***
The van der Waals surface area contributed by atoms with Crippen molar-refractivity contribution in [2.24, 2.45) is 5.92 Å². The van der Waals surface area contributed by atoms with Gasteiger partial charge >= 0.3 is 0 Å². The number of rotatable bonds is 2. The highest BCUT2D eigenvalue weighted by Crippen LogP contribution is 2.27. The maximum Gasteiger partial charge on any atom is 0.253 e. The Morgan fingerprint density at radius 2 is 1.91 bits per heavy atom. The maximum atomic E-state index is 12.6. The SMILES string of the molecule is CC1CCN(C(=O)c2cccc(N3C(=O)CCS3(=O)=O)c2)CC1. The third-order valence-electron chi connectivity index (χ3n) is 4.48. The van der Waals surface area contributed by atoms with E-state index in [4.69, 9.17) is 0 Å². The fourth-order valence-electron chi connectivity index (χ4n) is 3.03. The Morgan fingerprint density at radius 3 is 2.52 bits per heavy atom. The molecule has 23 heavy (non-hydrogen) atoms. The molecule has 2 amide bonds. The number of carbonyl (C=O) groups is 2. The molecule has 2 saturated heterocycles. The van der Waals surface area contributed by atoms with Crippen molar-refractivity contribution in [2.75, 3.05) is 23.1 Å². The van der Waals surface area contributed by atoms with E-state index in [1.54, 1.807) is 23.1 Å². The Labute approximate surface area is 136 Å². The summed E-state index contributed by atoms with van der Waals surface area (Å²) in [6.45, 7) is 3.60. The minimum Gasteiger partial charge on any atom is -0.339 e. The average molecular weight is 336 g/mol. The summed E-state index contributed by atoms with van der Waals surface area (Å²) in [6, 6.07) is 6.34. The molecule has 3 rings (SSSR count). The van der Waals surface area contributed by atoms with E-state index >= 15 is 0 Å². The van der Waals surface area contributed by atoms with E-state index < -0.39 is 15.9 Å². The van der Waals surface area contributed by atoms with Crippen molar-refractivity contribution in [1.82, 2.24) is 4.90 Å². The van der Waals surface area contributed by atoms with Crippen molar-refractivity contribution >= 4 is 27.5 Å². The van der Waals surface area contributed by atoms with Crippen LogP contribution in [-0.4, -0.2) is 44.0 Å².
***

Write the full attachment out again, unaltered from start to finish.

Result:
The van der Waals surface area contributed by atoms with Crippen molar-refractivity contribution in [2.24, 2.45) is 5.92 Å². The van der Waals surface area contributed by atoms with Gasteiger partial charge >= 0.3 is 0 Å². The number of rotatable bonds is 2. The highest BCUT2D eigenvalue weighted by Crippen LogP contribution is 2.27. The maximum Gasteiger partial charge on any atom is 0.253 e. The Morgan fingerprint density at radius 2 is 1.91 bits per heavy atom. The maximum atomic E-state index is 12.6. The SMILES string of the molecule is CC1CCN(C(=O)c2cccc(N3C(=O)CCS3(=O)=O)c2)CC1. The third-order valence-electron chi connectivity index (χ3n) is 4.48. The van der Waals surface area contributed by atoms with E-state index in [4.69, 9.17) is 0 Å². The fourth-order valence-electron chi connectivity index (χ4n) is 3.03. The Morgan fingerprint density at radius 3 is 2.52 bits per heavy atom. The molecule has 23 heavy (non-hydrogen) atoms. The molecule has 2 amide bonds. The number of carbonyl (C=O) groups is 2. The molecule has 2 saturated heterocycles. The van der Waals surface area contributed by atoms with Crippen molar-refractivity contribution in [2.75, 3.05) is 23.1 Å². The van der Waals surface area contributed by atoms with E-state index in [1.54, 1.807) is 23.1 Å². The Labute approximate surface area is 136 Å². The summed E-state index contributed by atoms with van der Waals surface area (Å²) in [6.45, 7) is 3.60. The minimum Gasteiger partial charge on any atom is -0.339 e. The average molecular weight is 336 g/mol. The summed E-state index contributed by atoms with van der Waals surface area (Å²) in [6, 6.07) is 6.34. The molecule has 3 rings (SSSR count). The van der Waals surface area contributed by atoms with E-state index >= 15 is 0 Å². The van der Waals surface area contributed by atoms with E-state index < -0.39 is 15.9 Å². The van der Waals surface area contributed by atoms with Crippen molar-refractivity contribution in [1.82, 2.24) is 4.90 Å². The van der Waals surface area contributed by atoms with Crippen molar-refractivity contribution >= 4 is 27.5 Å². The van der Waals surface area contributed by atoms with Crippen LogP contribution in [-0.4, -0.2) is 44.0 Å².